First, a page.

About a quarter century after the beginning of the information age, Berlin’s main public transport provider BVG has developed the idea of bringing information, meaning Internet connections, to all of its U-Bahn train passengers. For that purpose, the state-owned company teamed up with Telefónica Deutschland, a communications giant.
There is nothing better than entering the U-Bahn, which is Berlin’s subway or underground, and not being able to continue communicating or downloading the latest useless Powerpoint presentations, because there is no connection in those endless tunnels.
On many stretches, such as the one between Hermannplatz and Alexanderplatz on the U7, T-Mobile customers and subscribers of other telecommunication firms run into trouble. Important online conversations are suddenly being cut off. Surfing the Internet, a very popular activity in the ongoing information age, will not work either.
Lucky Berliners are Already Connected
Some lucky Berliners, namely O2 subscribers, have had far better connections in U-Bahn trains for three years now. Since 2016, they have been able to use the so-called LTE standard in the U-Bahn tunnels throughout Berlin. But T-Mobile and Vodafone customers have not.
The contract the BVG just signed with Telefónica will supposedly change that. A “modern mobile communications technology” would make sure T-Mobile and Vodafone subscribers would “get access to LTE in underground tunnels and on platforms in stations”, the BVG announced in a press release.
“Our signature under the contract takes us a big step closer to our goal of offering an area-covering access to fast Internet”, Berlin’s Economy Senator Ramona Pop, who is also chairlady of the of the BVG Supervisory Board, said. “This is good news for all Berliners who want to spend their travel time with information and entertainment”, Pop accurately stated.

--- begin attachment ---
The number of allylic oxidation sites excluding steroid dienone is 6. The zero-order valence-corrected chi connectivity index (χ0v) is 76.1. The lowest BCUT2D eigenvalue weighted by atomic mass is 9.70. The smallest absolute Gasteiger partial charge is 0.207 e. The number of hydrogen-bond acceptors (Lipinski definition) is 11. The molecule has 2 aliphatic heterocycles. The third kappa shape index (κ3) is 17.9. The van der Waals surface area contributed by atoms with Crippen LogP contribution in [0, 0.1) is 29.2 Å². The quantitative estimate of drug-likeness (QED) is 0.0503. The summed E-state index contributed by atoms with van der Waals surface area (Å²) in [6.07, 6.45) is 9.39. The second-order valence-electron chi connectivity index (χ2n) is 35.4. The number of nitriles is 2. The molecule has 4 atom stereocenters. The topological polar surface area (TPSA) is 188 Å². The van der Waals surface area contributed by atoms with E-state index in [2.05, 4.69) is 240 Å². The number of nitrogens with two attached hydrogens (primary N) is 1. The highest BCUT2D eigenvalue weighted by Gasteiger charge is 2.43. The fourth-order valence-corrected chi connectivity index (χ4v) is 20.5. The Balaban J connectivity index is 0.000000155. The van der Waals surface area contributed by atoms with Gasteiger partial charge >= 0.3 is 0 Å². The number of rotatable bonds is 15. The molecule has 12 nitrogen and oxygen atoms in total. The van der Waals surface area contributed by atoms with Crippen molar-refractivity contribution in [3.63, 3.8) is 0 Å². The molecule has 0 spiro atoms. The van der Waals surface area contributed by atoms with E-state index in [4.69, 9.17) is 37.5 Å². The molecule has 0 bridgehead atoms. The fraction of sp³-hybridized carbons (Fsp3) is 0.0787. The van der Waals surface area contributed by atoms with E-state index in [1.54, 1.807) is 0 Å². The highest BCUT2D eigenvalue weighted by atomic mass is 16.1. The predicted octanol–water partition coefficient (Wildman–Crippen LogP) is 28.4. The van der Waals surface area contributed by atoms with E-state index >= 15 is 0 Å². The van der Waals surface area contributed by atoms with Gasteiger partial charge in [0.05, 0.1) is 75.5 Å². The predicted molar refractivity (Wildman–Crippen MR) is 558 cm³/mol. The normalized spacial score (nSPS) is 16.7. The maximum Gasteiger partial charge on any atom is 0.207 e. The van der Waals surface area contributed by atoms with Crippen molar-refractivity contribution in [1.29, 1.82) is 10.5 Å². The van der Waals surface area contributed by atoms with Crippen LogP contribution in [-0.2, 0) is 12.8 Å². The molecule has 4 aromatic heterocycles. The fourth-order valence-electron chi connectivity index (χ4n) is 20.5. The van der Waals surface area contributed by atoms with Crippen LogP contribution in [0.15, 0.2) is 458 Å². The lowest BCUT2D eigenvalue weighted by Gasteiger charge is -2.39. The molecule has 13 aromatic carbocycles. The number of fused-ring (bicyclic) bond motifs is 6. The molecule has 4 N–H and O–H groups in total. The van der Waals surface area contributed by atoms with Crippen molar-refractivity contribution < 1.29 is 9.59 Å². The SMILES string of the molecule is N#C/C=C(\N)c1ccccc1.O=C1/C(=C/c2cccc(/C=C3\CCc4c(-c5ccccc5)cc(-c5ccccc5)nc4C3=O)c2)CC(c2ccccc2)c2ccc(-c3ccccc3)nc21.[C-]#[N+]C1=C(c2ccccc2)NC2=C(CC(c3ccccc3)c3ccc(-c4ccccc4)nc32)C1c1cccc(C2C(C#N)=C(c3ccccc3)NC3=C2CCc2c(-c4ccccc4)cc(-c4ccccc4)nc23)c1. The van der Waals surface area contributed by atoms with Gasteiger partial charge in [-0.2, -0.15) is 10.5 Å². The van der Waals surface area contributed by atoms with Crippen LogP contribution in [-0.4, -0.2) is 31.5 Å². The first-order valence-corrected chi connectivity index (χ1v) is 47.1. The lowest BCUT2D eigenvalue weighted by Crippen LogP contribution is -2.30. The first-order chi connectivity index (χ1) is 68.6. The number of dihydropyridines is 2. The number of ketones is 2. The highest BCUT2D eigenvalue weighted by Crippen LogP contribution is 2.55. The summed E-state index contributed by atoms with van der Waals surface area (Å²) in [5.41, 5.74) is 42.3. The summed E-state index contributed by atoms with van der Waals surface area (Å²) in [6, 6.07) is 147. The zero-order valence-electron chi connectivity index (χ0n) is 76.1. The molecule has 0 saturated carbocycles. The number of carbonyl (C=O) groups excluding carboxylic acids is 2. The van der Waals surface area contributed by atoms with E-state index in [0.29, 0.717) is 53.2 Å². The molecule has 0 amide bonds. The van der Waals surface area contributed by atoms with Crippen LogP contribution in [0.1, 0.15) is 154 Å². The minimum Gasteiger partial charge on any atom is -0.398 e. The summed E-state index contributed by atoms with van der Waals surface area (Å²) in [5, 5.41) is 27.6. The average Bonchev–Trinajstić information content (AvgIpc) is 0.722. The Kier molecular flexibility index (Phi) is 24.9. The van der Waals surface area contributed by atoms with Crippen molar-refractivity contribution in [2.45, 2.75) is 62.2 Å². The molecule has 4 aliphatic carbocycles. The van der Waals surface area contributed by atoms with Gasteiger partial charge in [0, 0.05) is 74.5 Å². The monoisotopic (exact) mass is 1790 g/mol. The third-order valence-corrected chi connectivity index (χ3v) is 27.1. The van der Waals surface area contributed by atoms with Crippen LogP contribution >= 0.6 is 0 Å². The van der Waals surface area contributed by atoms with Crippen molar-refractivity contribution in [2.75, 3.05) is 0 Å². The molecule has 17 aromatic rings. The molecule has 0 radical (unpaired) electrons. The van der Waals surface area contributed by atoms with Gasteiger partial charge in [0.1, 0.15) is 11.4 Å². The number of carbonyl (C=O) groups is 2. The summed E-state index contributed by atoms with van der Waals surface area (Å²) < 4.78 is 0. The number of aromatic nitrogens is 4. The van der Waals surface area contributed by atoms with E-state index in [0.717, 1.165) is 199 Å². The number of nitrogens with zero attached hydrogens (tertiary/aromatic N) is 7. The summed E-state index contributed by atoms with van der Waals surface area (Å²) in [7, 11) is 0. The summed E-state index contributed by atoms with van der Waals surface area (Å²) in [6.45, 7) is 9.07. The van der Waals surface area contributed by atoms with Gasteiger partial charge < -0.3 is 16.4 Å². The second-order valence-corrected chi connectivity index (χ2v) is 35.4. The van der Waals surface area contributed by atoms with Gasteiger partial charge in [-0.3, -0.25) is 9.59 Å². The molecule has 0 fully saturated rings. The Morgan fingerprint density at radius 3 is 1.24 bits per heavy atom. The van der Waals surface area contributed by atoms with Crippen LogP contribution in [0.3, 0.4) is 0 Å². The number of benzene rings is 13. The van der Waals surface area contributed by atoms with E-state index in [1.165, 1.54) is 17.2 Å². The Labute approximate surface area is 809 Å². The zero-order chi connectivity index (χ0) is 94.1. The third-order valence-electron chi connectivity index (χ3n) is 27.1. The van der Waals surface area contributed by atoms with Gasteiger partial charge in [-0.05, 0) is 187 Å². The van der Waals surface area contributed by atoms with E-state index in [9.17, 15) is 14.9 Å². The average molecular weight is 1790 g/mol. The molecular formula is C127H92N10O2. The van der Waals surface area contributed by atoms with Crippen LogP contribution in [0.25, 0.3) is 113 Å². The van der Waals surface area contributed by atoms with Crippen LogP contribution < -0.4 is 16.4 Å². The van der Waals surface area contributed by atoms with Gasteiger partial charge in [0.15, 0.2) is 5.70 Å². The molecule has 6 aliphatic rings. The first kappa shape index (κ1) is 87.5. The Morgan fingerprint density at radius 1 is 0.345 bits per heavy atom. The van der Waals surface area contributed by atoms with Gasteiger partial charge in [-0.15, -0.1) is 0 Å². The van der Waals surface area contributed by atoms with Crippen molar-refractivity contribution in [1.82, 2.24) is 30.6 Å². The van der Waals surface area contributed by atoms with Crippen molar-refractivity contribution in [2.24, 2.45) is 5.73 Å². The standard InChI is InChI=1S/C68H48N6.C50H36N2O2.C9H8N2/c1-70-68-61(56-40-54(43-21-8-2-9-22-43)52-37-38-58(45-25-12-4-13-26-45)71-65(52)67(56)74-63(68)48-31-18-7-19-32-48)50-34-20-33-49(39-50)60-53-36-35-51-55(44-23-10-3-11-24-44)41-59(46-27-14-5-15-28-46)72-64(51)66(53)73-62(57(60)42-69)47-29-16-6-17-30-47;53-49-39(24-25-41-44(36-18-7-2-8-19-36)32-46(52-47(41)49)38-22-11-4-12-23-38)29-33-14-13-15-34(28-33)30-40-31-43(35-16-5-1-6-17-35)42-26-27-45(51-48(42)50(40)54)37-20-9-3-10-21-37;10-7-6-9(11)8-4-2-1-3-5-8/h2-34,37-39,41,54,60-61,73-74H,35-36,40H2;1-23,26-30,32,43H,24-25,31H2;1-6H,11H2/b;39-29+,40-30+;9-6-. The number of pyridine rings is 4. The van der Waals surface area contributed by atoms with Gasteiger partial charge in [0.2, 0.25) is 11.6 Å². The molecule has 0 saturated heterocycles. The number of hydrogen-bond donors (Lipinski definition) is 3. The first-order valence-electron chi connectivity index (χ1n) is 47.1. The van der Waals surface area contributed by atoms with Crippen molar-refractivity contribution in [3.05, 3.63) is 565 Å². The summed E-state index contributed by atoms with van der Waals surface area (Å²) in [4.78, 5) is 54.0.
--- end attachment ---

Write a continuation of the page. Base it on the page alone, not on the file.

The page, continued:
Installation to Take Time
There is also bad news: The expansion of the LTE standard will take time, meaning many Berliners will have to wait even longer for the information age to hit the U-Bahn. According to the BVG, the installation will take two years. And the negotiations already lasted for ages.
Telefónica is a competitor of T-Mobile and Vodafone. This aspect was a problem from the start. It prolonged the negotiations substantially.
Technically, the extension of the Internet service for all will be made possible with the installation of so-called ‘BTS Hotels’ in service rooms along the U-Bahn tunnels. All telecommunications servers and other devices will be operated there. From those rooms, the signals are being transmitted to the U-Bahn trains and stations. First, the lines U2, U5 and U8 will receive Internet connections for T-Mobile and Vodafone users.
“A fast internet access is an important feature of comfort to our passengers”, the BVG’s chairlady Sigrid Nikutta said. She mentioned the free WiFi connections the BVG already offers in train stations. Since 1995, ten years after the cell phone spread all over the globe, mobile telephony has been available in the BVG’s tunnel systems.